Almost six months into Uncle Sam's current fiscal year, Congress finally agreed to fund it fulltime. Representatives and Senators last week sent the $1.5 trillion appropriations package to the White House.
Before that, they also signed off on yet another short-term continuing resolution that will keep government offices open until March 15. That should give President Joe Biden time to sign the fiscal 2022 spending measure into law before a government shutdown is triggered.
The measure, H.R. 2471, got bipartisan support in both chambers. The House passed the funding bill on March 9 using a two-vote procedure; the tallies were 260-171 for the nondefense spending portions and 361-69 for the defense and security components. The Senate followed up the next evening with a single 68-31 approval vote.
The massive, 2,741-page Consolidated Appropriations Act (CAA), 2022 includes funding boosts for nearly every federal agency, although not nearly as much as Biden had asked for in his budget request.
Biden had sought a 16 percent bump for domestic agencies. The bill increases non-defense discretionary spending by 6.7 percent.
Most of those agencies, however, will happily take what they can get. That's particularly true of the Internal Revenue Service.
IRS budget bump: The good fiscal news for the tax agency, which is in the midst of its third COVID-affected filing season and still reeling from the prior seasons' complications, is that it is on track for its largest funding boost in more than 20 years.
In dollar terms, the IRS' allocation is $12.6 billion. That's roughly 6 percent increase over its fiscal 2021 amount.
However, it's less than the $13.6 billion that the House approved last summer for the IRS as part of the Financial Services and General Government funding measure. The Senate Appropriations Committee also signed off last year on that larger fiscal 2022 amount, but that bill didn't make to the full Senate floor.
Still, given the IRS' financial needs that have been largely unmet for years, this fiscal 2022 amount has to help. That's why $12.6 billion is this weekend's By the Numbers figure.
Where the money will go: CAA 2022 allocates the funds across the IRS' four program areas. The breakdown, and how the funds compare to fiscal 2021, is below.
- Taxpayer Services will get $2.8 billion, slightly more than the $2.6 billion enacted for the prior fiscal year;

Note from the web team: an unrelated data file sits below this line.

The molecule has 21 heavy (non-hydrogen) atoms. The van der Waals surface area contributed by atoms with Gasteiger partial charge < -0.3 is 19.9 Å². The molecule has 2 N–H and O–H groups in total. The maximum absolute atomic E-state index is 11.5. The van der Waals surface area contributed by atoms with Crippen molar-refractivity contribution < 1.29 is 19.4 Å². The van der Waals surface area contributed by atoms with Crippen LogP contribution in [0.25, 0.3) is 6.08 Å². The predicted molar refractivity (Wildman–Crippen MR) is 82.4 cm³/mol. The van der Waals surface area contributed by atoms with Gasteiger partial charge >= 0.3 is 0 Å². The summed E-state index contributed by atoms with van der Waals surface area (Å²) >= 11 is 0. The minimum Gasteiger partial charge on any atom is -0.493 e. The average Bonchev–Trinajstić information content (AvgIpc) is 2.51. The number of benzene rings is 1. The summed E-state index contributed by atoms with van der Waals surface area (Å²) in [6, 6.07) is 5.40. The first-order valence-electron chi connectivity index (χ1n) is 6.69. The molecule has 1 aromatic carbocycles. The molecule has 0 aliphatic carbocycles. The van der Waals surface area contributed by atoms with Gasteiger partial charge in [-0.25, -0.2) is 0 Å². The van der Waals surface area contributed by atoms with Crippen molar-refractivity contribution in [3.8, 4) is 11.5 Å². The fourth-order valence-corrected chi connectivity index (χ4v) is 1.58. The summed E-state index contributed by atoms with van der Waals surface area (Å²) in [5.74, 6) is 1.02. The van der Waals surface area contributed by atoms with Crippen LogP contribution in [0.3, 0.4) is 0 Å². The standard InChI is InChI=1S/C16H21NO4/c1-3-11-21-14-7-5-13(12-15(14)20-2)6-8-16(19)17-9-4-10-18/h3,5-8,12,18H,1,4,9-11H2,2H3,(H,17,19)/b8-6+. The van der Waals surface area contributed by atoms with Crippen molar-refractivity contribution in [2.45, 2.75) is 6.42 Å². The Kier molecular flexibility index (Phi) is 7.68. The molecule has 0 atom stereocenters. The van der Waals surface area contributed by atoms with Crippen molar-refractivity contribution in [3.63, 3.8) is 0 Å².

- Enforcement efforts will get $5.4 billion, again a bit more than FY21's enacted: $5.2 billion);
- Operations Support will get $4.1 billion, a modest increase of the $3.9 billion enacted in 2021; and
- Business Systems Modernization upgrades will get $275 million, a bump up from fiscal 2021's enacted $222.7 million.
This added funding should help the IRS as it struggles to deal with taxpayer services and modernization matters.
Plus, the omnibus funding measure gives the IRS some leeway in how the money can be spent. Congress authorized the transfer some enforcement-designated funds to go toward reducing the historic backlog of unprocessed tax filings the IRS is still facing.
More in future legislation: There's also the possibility, at least for now, that the IRS could get another boost later this year.
The Biden Administration and Capitol Hill Democrats would like to add more to boost the agency's work toward closing the Tax Gap. That's the amount of money the IRS says taxpayers legally owe, but which the agency has not been able to collect.
A provision in Building a Better America legislation, as the stalled Build Back Better Act was rebranded in Biden's State of the Union address, calls for another $80 billion over 10 years to go toward this IRS enforcement goal.
You also might find these items of interest:
- Improve the IRS by joining the Taxpayer Advocacy Panel
- IRS account facial ID still an option, but no longer required
- IRS plans to end tax backlog by shifting jobs, hiring 10,000 new staff
- As Capitol Hill focuses on tax season challenges, IRS decides to keep Texas processing center open